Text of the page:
The Customs crisis

At the Peace Bridge connecting Canada to the Port of Buffalo, N.Y., commercial

trucks hauling everything from car parts to fresh produce are idling lazily

one after another, waiting their turn to be checked through the Customs

Service office there.

It might be a long wait. The cargo the trucks are hauling are part of

the $8.8 billion in goods that must be processed daily at U.S. border entry

points nationwide by the Automated Commercial System, a 17-year old computer

system that is rapidly — and some say dangerously — nearing its capacity

to handle the information.

When ACS fails or browns out, which happens at least once a month according to shipping officials, the fallout ricochets across America — in goods not getting to their destinations, in import fees not getting paid, in contraband getting smuggled into the country and in criminals not getting caught.

Part of the problem is technology. According to Customs officials, ACS

can no longer handle the increasingly complex codes on entry documents that

account for the contents of shipments. At the same time, the burgeoning

domestic economy and the tide of globalization and are putting a severe

load on the system.

In 1999 alone, the Customs Service processed over 21 million entries

totaling $1.025 trillion in goods through ACS. With imports growing at 8

percent a year, customs officials expect ACS to hit capacity early next

year. Beyond that, customs Commissioner Raymond Kelly has predicted that

trade volume will double by 2005.

So Customs officials are well aware of the dangers of not fixing this

problem. They recognize the damage that might be done if the old technology

remains in place as the workload continues to increase. And yet the problem


Customs, for its part, has a solution. To help meet the challenge, Customs

officials want a to launch new Web-based system known as the Automated Commercial

Environment. In addition to providing more processing capacity, ACE is smarter,

officials claim.

For example, it would allow goods from a single importer to be registered

en masse rather than individually. The system would connect every U.S. port

of entry to Customs via the Internet. The system would also replace a slow

telephone network with a high-speed connection to get data in seconds instead

of minutes.

All these features would help the Customs Service do more than just

book fees faster and more accurately. Proponents of the system say it would

also help strengthen the security of U.S. borders, including helping to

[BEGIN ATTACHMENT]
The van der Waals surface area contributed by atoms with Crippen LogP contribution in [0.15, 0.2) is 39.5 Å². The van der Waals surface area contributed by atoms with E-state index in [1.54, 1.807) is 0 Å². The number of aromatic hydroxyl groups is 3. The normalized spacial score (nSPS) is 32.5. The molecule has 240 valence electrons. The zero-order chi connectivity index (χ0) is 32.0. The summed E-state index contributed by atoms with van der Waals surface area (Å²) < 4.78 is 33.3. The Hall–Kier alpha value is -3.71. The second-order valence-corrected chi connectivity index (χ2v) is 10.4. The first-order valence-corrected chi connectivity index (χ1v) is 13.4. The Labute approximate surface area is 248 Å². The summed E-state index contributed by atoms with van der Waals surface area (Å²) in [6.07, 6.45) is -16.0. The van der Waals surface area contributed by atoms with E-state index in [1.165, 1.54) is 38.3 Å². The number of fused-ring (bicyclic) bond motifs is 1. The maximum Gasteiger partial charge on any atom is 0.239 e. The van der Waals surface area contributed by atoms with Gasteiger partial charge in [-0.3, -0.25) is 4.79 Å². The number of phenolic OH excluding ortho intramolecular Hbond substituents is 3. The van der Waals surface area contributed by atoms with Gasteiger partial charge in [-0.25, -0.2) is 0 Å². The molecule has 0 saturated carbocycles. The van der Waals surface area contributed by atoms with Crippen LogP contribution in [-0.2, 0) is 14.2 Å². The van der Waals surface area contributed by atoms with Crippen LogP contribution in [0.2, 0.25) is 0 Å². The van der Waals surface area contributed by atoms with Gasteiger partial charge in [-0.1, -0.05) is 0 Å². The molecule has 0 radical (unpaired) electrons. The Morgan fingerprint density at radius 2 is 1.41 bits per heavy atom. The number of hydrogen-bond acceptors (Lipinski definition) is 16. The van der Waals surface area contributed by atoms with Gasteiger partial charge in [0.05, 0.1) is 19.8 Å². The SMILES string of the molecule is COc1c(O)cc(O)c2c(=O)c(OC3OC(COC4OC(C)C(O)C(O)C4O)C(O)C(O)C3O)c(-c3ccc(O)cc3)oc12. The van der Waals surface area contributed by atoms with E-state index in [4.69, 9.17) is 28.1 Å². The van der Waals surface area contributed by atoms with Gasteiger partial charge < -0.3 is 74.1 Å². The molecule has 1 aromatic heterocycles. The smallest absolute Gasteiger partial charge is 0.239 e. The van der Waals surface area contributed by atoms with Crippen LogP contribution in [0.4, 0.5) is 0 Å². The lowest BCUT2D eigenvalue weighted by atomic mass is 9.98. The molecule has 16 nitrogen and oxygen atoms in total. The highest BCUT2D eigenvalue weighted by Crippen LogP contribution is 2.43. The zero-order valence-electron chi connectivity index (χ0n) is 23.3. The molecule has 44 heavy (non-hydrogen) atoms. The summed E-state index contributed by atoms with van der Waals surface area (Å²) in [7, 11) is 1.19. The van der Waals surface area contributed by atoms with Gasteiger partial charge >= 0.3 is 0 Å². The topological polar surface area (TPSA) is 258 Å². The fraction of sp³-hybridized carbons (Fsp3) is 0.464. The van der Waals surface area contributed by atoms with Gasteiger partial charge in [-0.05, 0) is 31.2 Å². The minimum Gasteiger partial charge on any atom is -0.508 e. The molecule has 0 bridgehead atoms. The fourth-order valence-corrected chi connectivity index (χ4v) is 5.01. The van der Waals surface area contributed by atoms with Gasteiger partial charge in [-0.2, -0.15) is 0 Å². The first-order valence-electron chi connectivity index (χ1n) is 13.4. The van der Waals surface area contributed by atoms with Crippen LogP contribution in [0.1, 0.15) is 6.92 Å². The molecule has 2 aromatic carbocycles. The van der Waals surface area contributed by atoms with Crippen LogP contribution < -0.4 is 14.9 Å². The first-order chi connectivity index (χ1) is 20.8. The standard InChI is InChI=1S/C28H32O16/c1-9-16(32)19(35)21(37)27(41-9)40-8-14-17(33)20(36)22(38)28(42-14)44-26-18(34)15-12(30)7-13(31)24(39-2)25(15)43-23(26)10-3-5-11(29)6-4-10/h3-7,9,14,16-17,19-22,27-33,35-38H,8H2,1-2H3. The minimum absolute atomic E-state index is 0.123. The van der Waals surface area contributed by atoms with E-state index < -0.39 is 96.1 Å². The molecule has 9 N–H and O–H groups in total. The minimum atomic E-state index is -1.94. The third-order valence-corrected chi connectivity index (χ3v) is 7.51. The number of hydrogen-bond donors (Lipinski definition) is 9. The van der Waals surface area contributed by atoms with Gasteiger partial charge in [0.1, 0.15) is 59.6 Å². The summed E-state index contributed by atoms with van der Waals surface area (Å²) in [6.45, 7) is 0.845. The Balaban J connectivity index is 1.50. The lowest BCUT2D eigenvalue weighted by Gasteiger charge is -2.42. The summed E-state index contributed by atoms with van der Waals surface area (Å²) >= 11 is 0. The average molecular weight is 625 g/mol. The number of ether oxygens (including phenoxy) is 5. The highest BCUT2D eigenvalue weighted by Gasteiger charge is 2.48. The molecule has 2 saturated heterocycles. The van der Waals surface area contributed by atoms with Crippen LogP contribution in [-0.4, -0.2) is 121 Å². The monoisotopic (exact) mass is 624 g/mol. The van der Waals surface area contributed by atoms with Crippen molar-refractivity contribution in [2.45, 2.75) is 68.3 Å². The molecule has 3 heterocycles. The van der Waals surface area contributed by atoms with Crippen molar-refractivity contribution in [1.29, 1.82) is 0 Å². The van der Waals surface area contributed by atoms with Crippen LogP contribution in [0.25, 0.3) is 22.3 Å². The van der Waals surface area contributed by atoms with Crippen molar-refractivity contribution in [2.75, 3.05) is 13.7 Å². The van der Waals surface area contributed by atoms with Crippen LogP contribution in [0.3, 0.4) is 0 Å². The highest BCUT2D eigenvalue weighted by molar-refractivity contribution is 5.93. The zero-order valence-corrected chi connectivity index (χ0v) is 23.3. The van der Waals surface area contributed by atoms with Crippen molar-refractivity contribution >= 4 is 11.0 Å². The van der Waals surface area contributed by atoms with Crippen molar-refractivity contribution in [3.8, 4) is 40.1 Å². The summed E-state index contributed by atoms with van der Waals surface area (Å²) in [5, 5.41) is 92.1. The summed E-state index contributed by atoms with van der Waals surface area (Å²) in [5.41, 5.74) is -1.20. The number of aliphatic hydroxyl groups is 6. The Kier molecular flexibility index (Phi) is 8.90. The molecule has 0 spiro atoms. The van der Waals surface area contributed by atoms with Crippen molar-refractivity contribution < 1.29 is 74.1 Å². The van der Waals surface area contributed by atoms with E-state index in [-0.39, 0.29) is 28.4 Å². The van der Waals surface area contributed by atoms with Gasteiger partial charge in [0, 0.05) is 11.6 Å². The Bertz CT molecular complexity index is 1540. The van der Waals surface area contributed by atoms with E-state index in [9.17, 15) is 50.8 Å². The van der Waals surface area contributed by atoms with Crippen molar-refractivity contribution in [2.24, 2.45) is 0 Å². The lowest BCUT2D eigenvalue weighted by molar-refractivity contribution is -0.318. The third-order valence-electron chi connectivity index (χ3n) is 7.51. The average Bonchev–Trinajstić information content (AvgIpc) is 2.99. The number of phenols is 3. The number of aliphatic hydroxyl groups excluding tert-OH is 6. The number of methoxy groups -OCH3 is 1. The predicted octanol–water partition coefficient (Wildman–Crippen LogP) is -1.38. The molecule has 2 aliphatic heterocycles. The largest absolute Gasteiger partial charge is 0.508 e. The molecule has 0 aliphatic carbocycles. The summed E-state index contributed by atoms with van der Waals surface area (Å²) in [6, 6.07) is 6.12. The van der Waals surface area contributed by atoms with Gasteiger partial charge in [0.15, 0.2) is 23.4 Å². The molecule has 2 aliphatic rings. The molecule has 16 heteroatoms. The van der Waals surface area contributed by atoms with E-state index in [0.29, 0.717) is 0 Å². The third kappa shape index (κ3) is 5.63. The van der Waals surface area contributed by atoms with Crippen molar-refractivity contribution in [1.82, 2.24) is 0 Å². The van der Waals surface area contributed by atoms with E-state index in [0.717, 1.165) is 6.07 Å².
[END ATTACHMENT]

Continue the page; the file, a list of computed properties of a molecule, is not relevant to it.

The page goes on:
ferret out potential terrorists and narcotics traffickers. "It's not that

the current system is not technical, but it probably could do better and

be faster," said Mark MacVittie, chief inspector at the Port of Buffalo.

"What we need is speed of targeting so we can concentrate our efforts on

noncompliant violators."

Now What?

With so much at stake, what's been the holdup in getting a new system

started? Some say the problem is not the traditional objection — that a

massive upgrade like ACE would cost too much.

In fact, most importers, retailers and members of Congress agree that

the system has to be replaced. Instead, officials believe it might be the

funding strategy used for big systems like ACE, especially if the project

is large and involves infrastructure improvements.

"IT is just like a lot of infrastructure issues," said Alan Balutis,

director of the Advanced Technology Program at the National Institute of

Standards and Technology. "What do you do about aging dams, roads and bridges?

How do you fund the long-term capital investment projects, IT now being

a part of it? The problem is we're not."

For ACE, the Clinton administration has proposed in its 2001 budget

a funding scheme that relies on an increase in user fees to pay for the

new computer system. The administration left the details to be filled in

later, but the proposal has angered venders, brokers and importers who already

pay a user fee that goes into the general treasury, not directly to Customs.

Funding such big projects is a problem recognized by virtually everyone

in the IT world. "We're working within finite budgets and we're trying to

do more and more to modernize the use of technology," said James Flyzik,

chief information officer for the Treasury Department and co-chairman of

the CIO Council. "It is putting a strain on an agency's ability to do these

modernization projects under current budget restraints."

Some programs are easier to sell than others, Flyzik said, because they

directly affect the public. The Internal Revenue Service, for example, is

seeking billions for its modernization program, but it is "easier to move

forward because both Congress and the public know what it will do," he said.

Sales Job Needed

So Customs has to conduct a sales job as much as it has to forage for


"This system literally controls the economic livelihood of this country

with $8 billion going in and out every day. You have to have a comprehensive

system that tracks imports and exports," said Rep. Jim Kolbe (R-Ariz.),

chairman of the House appropriations subcommittee that must find the money

to keep the system humming.

Meanwhile, the cost of goods may go up because of delays. And there

may be spot shortages on the shelves of stores if goods are not delivered

on time, said Jonathan Gold, an official with the International Mass Retail

Association, which represents hundreds of business trying to get Customs

moving faster. For one thing, Christmas goods will begin flowing across

the borders in July and if delayed, may not get to their destinations on

time, he said.